Although theoretically sound, this method has been criticized for several reasons (see Galileo‘s Balance and Natural Magick). First, in spite of Vitruvius’s description of it as “the result of a boundless ingenuity”, the method requires much less imagination than Archimedes exhibits in his extant writings. Second, it does not make use of Archimedes’ Law of Buoyancy or his Law of the Lever. Third, and most important, it would be difficult to implement Vitruvius’s method with the degree of measurement accuracy available to Archimedes.

The third point needs some amplification. The largest known golden wreath from Archimedes’ time is the one pictured from Vergina. It has a maximum rim diameter of 18.5 centimeters and a mass of 714 grams, although some of its leaves are missing. For the purposes of illustration, let us assume that Hiero’s wreath weighed 1000 grams and that a container with a circular opening of diameter 20 centimeters was used. The opening would then have a cross-sectional area of 314 square centimeters. (All calculations are performed to three significant figures.)

Because gold has a density of 19.3 grams/cubic-centimeter, 1000 grams of gold would have a volume of 1000/19.3 = 51.8 cubic-centimeters (about the volume of a D battery). Such a quantity of gold would raise the level of the water at the opening of the container by 51.8/314 = 0.165 centimeters.

Next, suppose the dishonest goldsmith replaced 30% (300 grams) of the gold in the wreath by silver. Silver has a density of 10.5 grams/cubic-centimeter and so the gold-silver crown would have a volume of 700/19.3 + 300/10.5 = 64.8 cubic-centimeters. Such a crown would raise the level of the water at the opening by 64.8/314 = 0.206 centimeters.

The difference in the level of water displaced by the wreath and the gold is thus 0.206 minus 0.165 centimeters, or 0.41 millimeters. This is much too small a difference to accurately observe directly or measure the overflow from considering the possible sources of error due to surface tension, water clinging to the gold upon removal, air bubbles being trapped in the lacy wreath, and so forth. Additionally, the change in water level would be even less than 0.41 millimeters if the wreath had a mass of less than 1000 grams, or if the diameter of the container opening were larger than 20 centimeters, or if less than 30% of the gold were replaced with silver.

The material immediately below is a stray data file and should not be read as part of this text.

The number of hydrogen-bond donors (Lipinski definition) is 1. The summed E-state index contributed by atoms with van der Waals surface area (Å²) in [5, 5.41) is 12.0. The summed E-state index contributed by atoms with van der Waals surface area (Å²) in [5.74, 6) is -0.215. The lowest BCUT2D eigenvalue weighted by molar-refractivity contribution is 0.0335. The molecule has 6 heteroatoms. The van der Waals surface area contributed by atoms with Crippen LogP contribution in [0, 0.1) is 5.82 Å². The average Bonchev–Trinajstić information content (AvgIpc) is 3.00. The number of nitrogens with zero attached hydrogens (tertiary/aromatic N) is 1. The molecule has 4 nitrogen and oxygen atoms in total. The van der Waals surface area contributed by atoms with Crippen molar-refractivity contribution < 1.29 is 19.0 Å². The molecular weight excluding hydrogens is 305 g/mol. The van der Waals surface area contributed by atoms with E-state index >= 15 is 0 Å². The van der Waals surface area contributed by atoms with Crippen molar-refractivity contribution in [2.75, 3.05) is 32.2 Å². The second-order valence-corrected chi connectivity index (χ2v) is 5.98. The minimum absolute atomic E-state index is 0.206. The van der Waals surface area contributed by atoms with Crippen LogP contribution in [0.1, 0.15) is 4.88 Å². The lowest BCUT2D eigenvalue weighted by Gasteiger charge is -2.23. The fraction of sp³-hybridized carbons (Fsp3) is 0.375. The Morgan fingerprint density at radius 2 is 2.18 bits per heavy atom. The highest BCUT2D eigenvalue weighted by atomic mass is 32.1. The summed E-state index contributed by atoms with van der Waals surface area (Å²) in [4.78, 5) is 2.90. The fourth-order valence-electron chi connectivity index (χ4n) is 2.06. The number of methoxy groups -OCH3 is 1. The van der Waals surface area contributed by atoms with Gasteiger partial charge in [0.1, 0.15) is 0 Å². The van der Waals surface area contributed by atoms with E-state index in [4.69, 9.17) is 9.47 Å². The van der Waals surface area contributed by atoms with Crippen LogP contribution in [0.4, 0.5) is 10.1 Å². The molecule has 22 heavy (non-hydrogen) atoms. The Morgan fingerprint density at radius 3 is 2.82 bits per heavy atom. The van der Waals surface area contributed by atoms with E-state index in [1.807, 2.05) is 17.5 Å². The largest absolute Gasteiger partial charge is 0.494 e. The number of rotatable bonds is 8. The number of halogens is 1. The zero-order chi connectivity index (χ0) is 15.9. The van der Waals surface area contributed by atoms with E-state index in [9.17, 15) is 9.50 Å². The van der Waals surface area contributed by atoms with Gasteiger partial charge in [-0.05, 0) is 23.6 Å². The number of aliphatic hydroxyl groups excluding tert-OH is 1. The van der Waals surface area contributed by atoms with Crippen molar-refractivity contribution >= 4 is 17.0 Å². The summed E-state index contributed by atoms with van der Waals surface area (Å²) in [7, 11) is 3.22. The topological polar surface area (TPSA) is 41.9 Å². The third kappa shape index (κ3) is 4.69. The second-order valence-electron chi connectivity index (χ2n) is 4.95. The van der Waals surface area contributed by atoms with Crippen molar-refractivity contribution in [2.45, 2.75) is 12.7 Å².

A more imaginative and practical technique to detect the fraud is the following, which makes use of both Archimedes’ Law of Buoyancy and his Law of the Lever. Suspend the wreath from one end of a scale and balance it with an equal mass of gold suspended from the other end. Then immerse the suspended wreath and gold into a container of water. If the scale remains in balance then the wreath and the gold have the same volume, and so the wreath has the same density as pure gold. But if the scale tilts in the direction of the gold, then the wreath has a greater volume than the gold, and so its density is less than that of gold. It must then be a alloy of gold and some lighter material.

To check the practicality of this technique let us again assume a 1000-gram wreath which is an alloy of 70% gold and 30% silver. Because its volume is 64.8 cubic centimeters, it displaces 64.8 grams of water. (Water has a density of 1.00 gram/cubic-centimeter.) Its apparent mass in water is thus 1000 minus 64.8 grams, or 935.2 grams. Next, 1000 grams of pure gold has a volume of 51.8 cubic centimeters, and so its apparent mass in water is 1000 minus 51.8 grams, or 948.2 grams. Thus, when both ends of the scale are immersed in water, there is an apparent mass of 935.2 grams at one end and an apparent mass of 948.2 grams at the other end, an imbalance of 13.0 grams. Scales from Archimedes’ time could easily detect such an imbalance in mass. Additionally, sources of error arising with Vitruvius’s method (surface tension and clinging water) would not arise with this scale method.

It should be remarked that the scale method still works if the masses of the wreath and the gold are not equal. One simply adjusts their distances from the fulcrum of the scale until the scale balances before dipping them into the water.